Federal authorities apprehended the leader of the cult-like, pseudo-Christian La Familia cartel on Tuesday, saying they had dealt a debilitating blow to a major organized crime group that terrorized western Mexico.
Jose de Jesus Mendez Vargas, alias El Chango, or "The Monkey," was arrested in the central state of Aguascalientes without confrontation or casualties, said federal security spokesman Alejandro Poire.
A state official who was not authorized to speak on the record said Mendez was taken at a federal police checkpoint, but authorities didn't provide more details.
"With this arrest, what remained of the command structure of this criminal organization has been destroyed," Poire told a news conference.
With the death of La Familia founder and leader Nazario Moreno Gonzalez in December, Poire said Mendez was "the last remaining head of a criminal group responsible for homicides, kidnappings, extortion, corruption and even cowardly attacks on the authorities and civilian population."
But the leader of a violent splinter group, known as the Knights Templar, remains at large.
President Felipe Calderon personally lauded the arrest on his Twitter account, calling it a "big blow" to organized crime. The cartel was born in Calderon's home state of Michoacan in 2006, prompting him to deploy thousands of federal police there and warning that La Familia was corrupting local officials, extorting businesses and terrorizing the population.
According to the reward statement issued by the Attorney General's Office, college-educated Mendez was "responsible for the transfer and sale of cocaine, marijuana, crystal methamphetamine in various states of Mexico and the United States of America. He is the alleged mastermind of kidnappings and killings, mainly of members of other criminal organizations."
The government had offered a $2.5 million reward for his capture.
Laura Sweeney, spokeswoman for the U.S. Department of Justice, declined to comment on whether Mendez is sought by the United States, like other drug lords. He had been listed by the U.S. Department of the Treasury in February 2010 as a drug trafficker, prohibiting Americans from conducting financial transactions with him and other La Familia cartel members.
His work in organized crime predated La Familia's origins.
Mendez had been arrested nine years ago in the city of Apatzingan on suspicion of killing gang members. He was let go, said the federal attorney general's office on Tuesday without specifying why.
He then was the chief of a group of hit men that worked for the Gulf cartel before La Familia's birth. He had a security team known as the "Twelve Apostles," the federal attorney general said.
La Familia first appeared four years ago when it rolled five severed heads into a Michoacan nightclub, vowing to protect local citizens from rival cartels. La Familia was part of the Gulf Cartel but later became an independent drug-trafficking organization, which ignited a rivalry between the two gangs.
Moreno, the leader, set a code of conduct for its members that prohibited the use of hard drugs or dealing them within Mexican territory, even as they gruesomely decapitated foes and sold cocaine and methamphetamine by the ton.
"They believe they are doing God's work, and pass out Bibles and money to the poor," according to a U.S. Drug Enforcement Administration profile. "La Familia Michoacana also gives money to school and local officials."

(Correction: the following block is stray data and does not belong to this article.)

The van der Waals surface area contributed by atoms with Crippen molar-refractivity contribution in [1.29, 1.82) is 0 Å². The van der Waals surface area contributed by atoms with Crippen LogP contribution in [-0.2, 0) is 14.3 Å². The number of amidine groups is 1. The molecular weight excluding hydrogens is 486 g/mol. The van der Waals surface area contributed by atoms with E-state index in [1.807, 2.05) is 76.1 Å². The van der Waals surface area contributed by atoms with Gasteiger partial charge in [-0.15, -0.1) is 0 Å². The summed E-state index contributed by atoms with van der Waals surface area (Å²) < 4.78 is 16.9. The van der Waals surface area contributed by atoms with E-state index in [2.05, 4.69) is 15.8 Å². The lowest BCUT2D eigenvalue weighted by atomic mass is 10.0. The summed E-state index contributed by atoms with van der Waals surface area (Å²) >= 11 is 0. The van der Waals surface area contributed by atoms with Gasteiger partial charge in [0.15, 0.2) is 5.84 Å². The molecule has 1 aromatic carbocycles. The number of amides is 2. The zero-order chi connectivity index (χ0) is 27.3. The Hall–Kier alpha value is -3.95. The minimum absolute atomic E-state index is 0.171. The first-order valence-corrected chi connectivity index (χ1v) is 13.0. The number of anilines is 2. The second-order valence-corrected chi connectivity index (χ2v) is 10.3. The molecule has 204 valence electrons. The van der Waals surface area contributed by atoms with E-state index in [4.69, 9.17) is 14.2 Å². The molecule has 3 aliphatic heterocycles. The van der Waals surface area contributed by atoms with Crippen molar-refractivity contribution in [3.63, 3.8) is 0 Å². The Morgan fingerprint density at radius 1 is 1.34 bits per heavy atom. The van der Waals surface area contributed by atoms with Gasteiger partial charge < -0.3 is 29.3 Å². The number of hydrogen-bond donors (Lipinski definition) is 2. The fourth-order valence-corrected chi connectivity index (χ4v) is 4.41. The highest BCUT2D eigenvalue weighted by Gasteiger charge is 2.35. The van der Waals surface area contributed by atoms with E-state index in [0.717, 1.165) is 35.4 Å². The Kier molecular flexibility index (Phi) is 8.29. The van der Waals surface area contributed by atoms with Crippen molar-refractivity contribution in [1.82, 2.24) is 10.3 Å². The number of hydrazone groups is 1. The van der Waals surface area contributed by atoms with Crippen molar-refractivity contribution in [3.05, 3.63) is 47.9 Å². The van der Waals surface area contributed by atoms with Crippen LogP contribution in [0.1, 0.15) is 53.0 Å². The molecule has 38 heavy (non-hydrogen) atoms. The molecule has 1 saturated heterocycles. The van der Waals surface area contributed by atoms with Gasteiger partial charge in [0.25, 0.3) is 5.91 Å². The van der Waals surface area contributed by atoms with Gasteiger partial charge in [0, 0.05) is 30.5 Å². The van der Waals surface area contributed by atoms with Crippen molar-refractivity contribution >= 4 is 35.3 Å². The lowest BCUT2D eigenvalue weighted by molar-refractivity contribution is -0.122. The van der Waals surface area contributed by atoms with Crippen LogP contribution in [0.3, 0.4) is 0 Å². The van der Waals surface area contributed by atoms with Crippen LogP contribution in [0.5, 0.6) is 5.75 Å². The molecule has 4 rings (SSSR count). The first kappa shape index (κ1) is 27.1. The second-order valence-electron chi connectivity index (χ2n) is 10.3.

Moreno was killed in December during two days of shootouts between La Familia and federal police. After his death, La Familia split into warring factions, causing increased bloodshed in western Mexico.
Mendez was believed to have remained the leader of the La Familia faction, according to federal police, while messages appeared in March that the Knights Templar sought to replace La Familia.
That name alludes to a Christian order of knights founded in 1118 in Jerusalem to protect pilgrims in the Holy Land after the First Crusade.
Former school teacher and La Familia leader Servando "La Tuta" Gomez is believed to lead the Knights Templar, federal police say. Gomez, who has not been arrested, is wanted in the U.S. for conspiracy to import and distribute cocaine, according to an October 2009 Justice Department indictment.
The indictment says he also may be behind the murder of 12 Mexican federal law enforcement officers whose bodies were found in July 2009 while he still operated under La Familia.
An increase in gunfights between factions and clashes with police in Michoacan forced as many as 3,500 people to flee their hamlets in May and seek refuge in churches, schools and recreation centers in larger towns nearby.
Federal police arrested 36 La Familia members a short time later, seizing more than 70 rifles, 20,000 weapon cartridges, three grenades and 14 handguns in an air and land raid that left two officers injured.
Federal Police Commissioner Facundo Rosas said at the time that Mendez's faction had been substantially weakened.
Poire told reporters that with Mendez's arrest, 21 of the country's 37 top drug traffickers have been apprehended or killed since 2009.
More than 35,000 people have died in drug violence since, according to government figures. Local media say the number is closer to 40,000.
Officials of a northern Mexican state said on Tuesday they found 14 more bodies in a mass grave of a city where investigators have so far unearthed 250 corpses since April.
Police in the city of Durango have offered no motives in the killings, but officials have said the mass murders are the result of an internal power struggle within the Sinaloa drug cartel, Mexico's most powerful gang.
Most bodies have been buried again in common graves, after no relatives claimed them.
Associated Press writers Mark Stevenson and E. Eduardo Castillo contributed to this report.